Gold prices are often cited as a simple example of how supply and demand works. However, beneath this basic dynamic is something far more complex: the gold supply chain. Supply involves more than just mining yields. It also involves intricacies like recycling operations, transportation, and refinery activity. In the months following the COVID-19 outbreak, all three of these components have experienced significant shocks.
Consider gold recycling, which commonly represents approximately 25% to 30% of the available supply. Of this total, an estimated 90% is considered high-value gold consisting of jewelry. The remaining 10% is industrial recycled gold sourced from electrical components. This portion of the total, while small, has great potential as technology continues to expand its out-sized role in our lives.
Research from the World Gold Council determined that even the high point of gold recycling (2009) captured only 1% of the above ground stock. The 2009 high point represents another characteristic of gold recycling which is that it tends to increase as economic conditions become unfavorable. The global economic crisis was taking its toll in 2009. Another example of this principle can be seen in the late 1990’s Asian Financial crisis which was responsible for a 19% boost in gold recycling.
By this logic, gold recycling should be increasing today given record high unemployment numbers. However, this is not the case. In fact, recycling activity fell to just 4% of the gold supply on a year-over-year basis in the first quarter of 2020. The reason: social distancing and shelter-in-place measures dramatically hindered activity.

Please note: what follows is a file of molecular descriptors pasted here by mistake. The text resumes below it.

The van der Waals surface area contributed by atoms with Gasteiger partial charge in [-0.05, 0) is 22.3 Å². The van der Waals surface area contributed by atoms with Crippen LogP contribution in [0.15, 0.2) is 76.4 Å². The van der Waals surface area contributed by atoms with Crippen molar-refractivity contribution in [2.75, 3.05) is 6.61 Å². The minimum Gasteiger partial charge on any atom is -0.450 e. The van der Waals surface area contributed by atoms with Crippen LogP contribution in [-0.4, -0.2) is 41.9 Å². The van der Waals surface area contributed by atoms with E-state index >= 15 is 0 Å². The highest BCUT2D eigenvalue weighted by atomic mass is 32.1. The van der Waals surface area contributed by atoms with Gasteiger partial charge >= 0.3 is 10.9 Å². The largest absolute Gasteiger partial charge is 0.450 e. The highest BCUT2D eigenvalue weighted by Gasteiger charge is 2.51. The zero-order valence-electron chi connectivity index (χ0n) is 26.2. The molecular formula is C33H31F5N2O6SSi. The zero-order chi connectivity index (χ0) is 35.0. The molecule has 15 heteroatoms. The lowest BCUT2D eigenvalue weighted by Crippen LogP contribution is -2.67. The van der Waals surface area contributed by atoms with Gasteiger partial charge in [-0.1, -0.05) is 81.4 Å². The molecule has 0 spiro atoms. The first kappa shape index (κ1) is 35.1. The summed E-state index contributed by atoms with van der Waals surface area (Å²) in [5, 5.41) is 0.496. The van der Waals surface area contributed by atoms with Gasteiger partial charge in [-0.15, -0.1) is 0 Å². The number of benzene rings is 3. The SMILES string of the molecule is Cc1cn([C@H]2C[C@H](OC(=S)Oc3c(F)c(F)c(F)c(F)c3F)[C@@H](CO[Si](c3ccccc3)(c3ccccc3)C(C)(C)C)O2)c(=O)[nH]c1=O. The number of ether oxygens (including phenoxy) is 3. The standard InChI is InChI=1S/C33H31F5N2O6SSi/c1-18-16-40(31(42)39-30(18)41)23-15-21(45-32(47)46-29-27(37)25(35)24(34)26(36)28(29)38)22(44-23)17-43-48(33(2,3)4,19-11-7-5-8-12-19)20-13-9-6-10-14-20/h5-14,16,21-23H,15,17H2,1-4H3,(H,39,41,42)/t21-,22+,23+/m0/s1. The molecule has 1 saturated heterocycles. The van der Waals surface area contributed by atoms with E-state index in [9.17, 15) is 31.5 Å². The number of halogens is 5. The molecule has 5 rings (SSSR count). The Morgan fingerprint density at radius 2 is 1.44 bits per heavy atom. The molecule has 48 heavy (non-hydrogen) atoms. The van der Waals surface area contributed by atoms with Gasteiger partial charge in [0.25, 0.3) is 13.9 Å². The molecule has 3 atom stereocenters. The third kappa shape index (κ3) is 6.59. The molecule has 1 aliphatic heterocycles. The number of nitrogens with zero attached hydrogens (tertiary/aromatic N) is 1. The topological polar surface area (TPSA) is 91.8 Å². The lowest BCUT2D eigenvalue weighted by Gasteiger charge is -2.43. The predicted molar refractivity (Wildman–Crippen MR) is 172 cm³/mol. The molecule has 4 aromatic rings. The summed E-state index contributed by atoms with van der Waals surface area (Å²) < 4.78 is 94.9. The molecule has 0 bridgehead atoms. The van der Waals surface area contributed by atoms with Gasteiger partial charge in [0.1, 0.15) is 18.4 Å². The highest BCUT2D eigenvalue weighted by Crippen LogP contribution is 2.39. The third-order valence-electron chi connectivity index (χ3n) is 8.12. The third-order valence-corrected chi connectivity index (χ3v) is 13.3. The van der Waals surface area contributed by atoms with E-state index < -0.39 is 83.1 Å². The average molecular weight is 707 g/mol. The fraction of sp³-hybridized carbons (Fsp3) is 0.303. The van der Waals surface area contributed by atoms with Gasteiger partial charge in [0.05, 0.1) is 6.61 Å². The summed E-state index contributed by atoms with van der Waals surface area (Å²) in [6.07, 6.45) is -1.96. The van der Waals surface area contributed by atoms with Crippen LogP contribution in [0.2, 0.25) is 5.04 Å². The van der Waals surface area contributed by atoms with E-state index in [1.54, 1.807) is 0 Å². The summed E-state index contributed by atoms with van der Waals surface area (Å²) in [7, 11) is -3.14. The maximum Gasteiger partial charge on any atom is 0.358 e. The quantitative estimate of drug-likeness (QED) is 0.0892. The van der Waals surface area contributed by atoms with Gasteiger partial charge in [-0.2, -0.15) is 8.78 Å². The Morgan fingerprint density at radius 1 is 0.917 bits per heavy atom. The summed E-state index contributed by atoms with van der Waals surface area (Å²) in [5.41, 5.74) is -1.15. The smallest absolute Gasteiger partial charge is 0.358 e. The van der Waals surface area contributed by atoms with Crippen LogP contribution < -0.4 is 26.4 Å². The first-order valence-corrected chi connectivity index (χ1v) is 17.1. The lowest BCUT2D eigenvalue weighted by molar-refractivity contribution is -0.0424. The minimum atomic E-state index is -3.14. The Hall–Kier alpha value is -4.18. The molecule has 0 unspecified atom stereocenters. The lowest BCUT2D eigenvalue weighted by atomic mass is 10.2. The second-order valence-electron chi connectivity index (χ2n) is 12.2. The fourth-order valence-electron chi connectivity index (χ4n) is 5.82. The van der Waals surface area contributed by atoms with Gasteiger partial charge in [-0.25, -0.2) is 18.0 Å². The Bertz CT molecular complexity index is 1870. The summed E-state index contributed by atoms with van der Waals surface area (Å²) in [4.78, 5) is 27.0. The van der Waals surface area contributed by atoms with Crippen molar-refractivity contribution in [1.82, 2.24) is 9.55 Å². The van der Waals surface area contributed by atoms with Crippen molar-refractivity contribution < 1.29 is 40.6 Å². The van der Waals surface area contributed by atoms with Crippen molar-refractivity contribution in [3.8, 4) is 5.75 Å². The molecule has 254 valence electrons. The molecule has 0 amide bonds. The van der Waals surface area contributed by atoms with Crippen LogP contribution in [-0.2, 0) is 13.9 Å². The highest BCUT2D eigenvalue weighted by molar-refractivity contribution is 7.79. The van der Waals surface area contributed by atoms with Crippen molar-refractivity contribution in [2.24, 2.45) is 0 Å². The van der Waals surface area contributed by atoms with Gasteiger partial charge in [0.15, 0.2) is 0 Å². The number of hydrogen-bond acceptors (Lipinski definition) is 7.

Next, let’s look at transportation, which is necessary for moving gold from mining operations to refineries. This part of the supply chain relies on road, air, ship and rail activity. Again, social distancing and government mandated shutdowns put heavy pressure on these areas. Moreover, of the few flights occurring during the pandemic, many were reserved exclusively for medical supply transportation. This disruption has significantly increased the cost of moving gold as the number of commercial flights dropped from approximately 100,000 per day to roughly 30,000 a day.
Finally, refinery operations also experienced a downshift in operations as a direct result of the virus. By the end of March, three of the largest refineries in the world halted all activity in an effort to slow the spread of COVID-19. As the World Gold Council explains, “the consequent reduction in global refining capacity – approximately 1,500t of gold annually – meant that bars and coins could not be produced in the necessary forms as quickly as needed.” Other refineries in Africa and the U.S. also temporarily ceased operations in response to the global health crisis.
These three factors illustrate the complexity underpinning the gold supply/demand dynamic that, on the surface, appears so simple. The value of gold is tied to much more than miners ability to pull it from the ground and the consumer’s appetite. Gold prices hinge on the ability to get the raw material into the hands of buyers. In recent months, that chain has been disrupted. The good news is that easing restrictions are reintroducing activity into recycling, transportation, and refinery activity all of which will favor investors.
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